At the back of the hill

Warning: If you stay here long enough you will gain weight! Grazing here strongly suggests that you are either omnivorous, or a glutton. And you might like cheese-doodles.
BTW: I'm presently searching for another person who likes cheese-doodles.
Please form a caseophilic line to the right. Thank you.

Wednesday, September 18, 2013


As a young man growing up, I was distinctly odd compared to my peers. Which was entirely without my planning, it just happened. Most young men living in Valkenswaard in that day and age were not reading Nabokov, Bunyan, Voltaire, or Simenon. If anything, they read adventure comics, Asterix & Obelix, and Multatuli, in addition to the sports pages and mechanical handbooks.

[Nabokov because of the elegant prose and refined depravity, Bunyan because of Blake's stellar illustrations, Voltaire because there was a naked breast on the cover of a paperback edition, and Simenon because of the frequent evocative mentions of food and mood.]

I also ended up smoking a pipe. Many teenagers will experiment with such a thing, but I went about it quite by accident. There was a beautiful item in the window of the local tobacconist, which I only purchased because it looked so nice. I was thirteen at the time.
Several weeks later, when I had turned fourteen, I bought some tobacco to smoke in it, thinking that owning a piece of smoking equipment without anything to burn therein was rather silly. It took me about two months of secret burl-fondling to come to that staggering conclusion.

Several months after that the cat discovered my equipment and the jig was up. When I came home, my mother gave me a stern lecture about how smoking causes lung cancer, kidney disease, esophageal scarring, shrunken testicles, slope brows, bad breath, gum and tooth decay, inflamed pustules on the privates, baldness, and severe social damage. She laid it on thick, using all the medical terminology at her command.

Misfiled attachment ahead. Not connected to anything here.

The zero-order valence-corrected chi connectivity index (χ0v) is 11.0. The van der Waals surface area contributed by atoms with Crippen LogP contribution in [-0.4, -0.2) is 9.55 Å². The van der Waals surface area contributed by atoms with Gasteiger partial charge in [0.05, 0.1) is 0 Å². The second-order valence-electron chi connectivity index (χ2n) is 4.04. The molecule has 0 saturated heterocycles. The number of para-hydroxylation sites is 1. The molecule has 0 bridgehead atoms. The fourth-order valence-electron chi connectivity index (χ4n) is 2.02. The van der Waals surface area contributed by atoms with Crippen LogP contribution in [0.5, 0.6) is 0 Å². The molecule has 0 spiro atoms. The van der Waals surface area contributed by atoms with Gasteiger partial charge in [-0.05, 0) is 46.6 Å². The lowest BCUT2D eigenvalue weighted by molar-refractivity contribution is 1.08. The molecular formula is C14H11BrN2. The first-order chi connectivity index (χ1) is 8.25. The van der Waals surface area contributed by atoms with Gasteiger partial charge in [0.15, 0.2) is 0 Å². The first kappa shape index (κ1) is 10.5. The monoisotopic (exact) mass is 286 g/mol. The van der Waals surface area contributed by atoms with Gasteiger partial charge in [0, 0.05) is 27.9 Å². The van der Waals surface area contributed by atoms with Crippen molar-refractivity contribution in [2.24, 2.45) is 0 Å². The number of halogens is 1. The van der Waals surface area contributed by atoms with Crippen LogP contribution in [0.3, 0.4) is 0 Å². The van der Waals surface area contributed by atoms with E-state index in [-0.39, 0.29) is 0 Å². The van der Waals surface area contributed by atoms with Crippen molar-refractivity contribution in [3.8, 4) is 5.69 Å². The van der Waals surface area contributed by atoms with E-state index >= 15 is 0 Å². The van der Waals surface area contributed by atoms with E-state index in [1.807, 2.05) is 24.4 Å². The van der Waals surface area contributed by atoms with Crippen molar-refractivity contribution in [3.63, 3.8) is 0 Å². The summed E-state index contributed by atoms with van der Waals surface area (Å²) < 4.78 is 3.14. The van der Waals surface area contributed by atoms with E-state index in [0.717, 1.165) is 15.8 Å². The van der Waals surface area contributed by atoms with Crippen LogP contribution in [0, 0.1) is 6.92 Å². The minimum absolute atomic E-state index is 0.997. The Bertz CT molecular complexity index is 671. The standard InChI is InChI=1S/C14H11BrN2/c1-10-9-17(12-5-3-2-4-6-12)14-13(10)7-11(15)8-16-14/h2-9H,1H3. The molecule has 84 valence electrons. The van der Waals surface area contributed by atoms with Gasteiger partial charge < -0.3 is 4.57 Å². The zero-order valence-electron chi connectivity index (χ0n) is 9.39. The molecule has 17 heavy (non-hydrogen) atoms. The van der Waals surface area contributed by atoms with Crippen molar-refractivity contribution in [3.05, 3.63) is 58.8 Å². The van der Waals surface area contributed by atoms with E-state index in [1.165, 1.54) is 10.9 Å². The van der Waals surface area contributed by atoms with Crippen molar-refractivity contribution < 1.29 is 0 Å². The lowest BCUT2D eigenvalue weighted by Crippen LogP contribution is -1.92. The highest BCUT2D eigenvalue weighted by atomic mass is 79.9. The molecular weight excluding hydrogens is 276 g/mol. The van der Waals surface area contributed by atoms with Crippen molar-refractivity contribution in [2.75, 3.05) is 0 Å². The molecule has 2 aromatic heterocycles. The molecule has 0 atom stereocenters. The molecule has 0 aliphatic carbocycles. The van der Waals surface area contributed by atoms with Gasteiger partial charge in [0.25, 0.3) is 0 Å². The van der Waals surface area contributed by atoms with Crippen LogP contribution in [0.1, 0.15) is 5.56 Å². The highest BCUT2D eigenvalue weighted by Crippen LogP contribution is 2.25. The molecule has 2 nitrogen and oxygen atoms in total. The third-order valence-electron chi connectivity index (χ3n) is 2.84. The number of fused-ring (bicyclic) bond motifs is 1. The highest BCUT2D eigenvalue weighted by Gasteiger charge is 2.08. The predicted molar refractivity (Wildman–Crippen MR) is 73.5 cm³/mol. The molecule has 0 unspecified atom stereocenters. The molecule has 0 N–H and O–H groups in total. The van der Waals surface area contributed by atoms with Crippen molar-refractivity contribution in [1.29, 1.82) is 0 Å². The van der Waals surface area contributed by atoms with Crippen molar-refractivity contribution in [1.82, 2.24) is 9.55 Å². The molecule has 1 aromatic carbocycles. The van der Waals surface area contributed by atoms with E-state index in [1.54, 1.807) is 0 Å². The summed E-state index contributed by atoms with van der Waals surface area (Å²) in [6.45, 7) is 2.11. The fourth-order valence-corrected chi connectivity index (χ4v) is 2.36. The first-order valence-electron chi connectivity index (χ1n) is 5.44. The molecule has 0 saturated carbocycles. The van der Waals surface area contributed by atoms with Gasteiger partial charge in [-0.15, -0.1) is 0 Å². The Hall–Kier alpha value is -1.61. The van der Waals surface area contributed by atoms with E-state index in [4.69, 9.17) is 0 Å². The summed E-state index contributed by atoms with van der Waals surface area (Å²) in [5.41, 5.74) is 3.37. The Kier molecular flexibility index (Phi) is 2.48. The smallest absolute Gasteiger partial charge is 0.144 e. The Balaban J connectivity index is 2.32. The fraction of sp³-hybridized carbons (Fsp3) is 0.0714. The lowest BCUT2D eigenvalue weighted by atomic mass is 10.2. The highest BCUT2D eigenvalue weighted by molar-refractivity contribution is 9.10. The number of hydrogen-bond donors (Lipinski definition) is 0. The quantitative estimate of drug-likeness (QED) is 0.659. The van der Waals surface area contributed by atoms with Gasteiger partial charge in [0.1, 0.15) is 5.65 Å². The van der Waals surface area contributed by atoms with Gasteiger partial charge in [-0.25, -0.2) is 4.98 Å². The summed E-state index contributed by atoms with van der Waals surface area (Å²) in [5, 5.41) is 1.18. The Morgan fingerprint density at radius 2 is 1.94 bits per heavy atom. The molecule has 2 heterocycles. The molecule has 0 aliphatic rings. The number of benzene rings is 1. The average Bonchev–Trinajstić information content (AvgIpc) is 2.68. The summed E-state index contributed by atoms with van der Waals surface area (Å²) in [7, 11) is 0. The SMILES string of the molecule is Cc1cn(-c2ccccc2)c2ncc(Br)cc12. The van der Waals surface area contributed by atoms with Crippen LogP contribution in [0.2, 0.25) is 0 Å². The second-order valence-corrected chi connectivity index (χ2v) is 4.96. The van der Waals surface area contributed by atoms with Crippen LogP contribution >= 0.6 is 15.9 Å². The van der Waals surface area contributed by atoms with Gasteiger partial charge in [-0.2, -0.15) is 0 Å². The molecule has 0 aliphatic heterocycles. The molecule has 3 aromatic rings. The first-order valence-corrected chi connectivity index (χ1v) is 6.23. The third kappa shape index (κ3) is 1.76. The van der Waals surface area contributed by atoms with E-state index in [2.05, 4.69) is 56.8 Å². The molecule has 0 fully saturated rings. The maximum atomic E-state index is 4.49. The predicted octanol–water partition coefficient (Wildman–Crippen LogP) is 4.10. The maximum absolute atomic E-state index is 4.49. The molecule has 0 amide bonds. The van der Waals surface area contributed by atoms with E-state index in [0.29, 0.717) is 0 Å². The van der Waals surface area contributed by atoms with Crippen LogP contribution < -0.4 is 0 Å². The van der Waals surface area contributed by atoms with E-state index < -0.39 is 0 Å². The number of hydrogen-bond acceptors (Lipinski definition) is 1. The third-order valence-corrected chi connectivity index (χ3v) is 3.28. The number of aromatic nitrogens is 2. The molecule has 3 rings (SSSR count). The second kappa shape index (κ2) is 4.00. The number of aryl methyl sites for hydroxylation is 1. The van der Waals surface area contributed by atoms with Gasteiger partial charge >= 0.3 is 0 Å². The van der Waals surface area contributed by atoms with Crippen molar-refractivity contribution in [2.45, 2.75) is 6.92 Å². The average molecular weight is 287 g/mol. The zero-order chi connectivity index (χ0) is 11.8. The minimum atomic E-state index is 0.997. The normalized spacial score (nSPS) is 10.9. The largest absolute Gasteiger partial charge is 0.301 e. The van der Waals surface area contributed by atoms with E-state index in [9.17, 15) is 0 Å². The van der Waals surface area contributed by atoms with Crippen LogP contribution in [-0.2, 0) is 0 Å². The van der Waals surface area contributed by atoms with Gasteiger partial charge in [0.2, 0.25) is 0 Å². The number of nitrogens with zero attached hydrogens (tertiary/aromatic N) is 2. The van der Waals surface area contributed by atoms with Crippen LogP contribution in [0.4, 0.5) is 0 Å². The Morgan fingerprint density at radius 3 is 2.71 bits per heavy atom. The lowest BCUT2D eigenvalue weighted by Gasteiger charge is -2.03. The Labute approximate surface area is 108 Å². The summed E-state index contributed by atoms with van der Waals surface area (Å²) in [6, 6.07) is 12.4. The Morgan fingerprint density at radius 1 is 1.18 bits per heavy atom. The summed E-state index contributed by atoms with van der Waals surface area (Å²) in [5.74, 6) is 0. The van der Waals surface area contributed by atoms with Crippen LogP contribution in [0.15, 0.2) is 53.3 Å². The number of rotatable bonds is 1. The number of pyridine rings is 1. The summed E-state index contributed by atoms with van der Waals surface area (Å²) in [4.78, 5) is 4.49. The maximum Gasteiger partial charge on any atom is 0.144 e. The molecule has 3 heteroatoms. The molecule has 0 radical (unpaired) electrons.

Given that one of her favourite books was the Merck Manual of Diagnosis and Therapy, her command was immense. I had read much of that book too, so I knew what she was talking about.

And, because she chainsmoked three Kent Filter Kings during the speech, none of it sunk in.

Then she handed me over to my father, a former pipe-smoker, who lowered his newspaper, disdainfully held up my half-finished tin of 'Scottish Mixture' (fine Cavendish and Heather Honey with a touch of whisky), and informed me: "son, good pipe tobacco does NOT smell like a Turkish cat house, please smoke clean stuff".

All I heard was "please smoke".
So I did.

I had bought a pouch of Voortrekker that afternoon.
Clean stuff; I was in the clear.


In the last few months that I lived in Valkenswaard, my father went to London for ten days, leaving me more than enough money for necessary household expenses and a few small indulgences, an unlocked liquor cabinet, and an empty house, because my brother studying in Tilburg would not return home for several weeks.

This was too good an opportunity to miss!

Empty house! No one to cramp my style! Unlimited freedom!


No sooner had the VW beetle disappeared from sight down the alley than I raced upstairs to his desk in the hayloft, went directly to the second drawer, and pulled out his box of pipes. Filled the Comoy Blue Riband squat bulldog with Balkan Sobranie, and lit up.

Ten whole days!

His pipes were so much nicer than mine. And they had a special smell.
He had only smoked clean stuff in them.

No, I didn't touch the liquor cabinet, nor did I bring home women.
At that age I had no idea how to approach the female of the species (they still confuse me), and I wouldn't have had quite the confidence to pull it off. But I smoked heaps of Balkan Sobranie (a necessary household expense if ever there was one), drank buckets of strong coffee, and re-read Nabokov, Simenon, and Pilgrim's Progress.

I regret that last one.
It's rather dreary.

Other young men by that time were reading Isaac Asimov and Robert A. Heinlein, and several of them had girlfriends. But, as they did not have Balkan Sobranie, an empty house, tons of coffee, and a fevered imagination, I did not envy them.
The old Balkan Sobranie mixture has not existed since the early eighties when Redstone sold out. But the imagination is more feverishly toxic than ever before.

Caffeinated beverages are (still) excellent.

I have become a man of sober habits.
Yes, it surprises me too.

Let's call it 'maturity'.


NOTE: Readers may contact me directly:
All correspondence will be kept in confidence.

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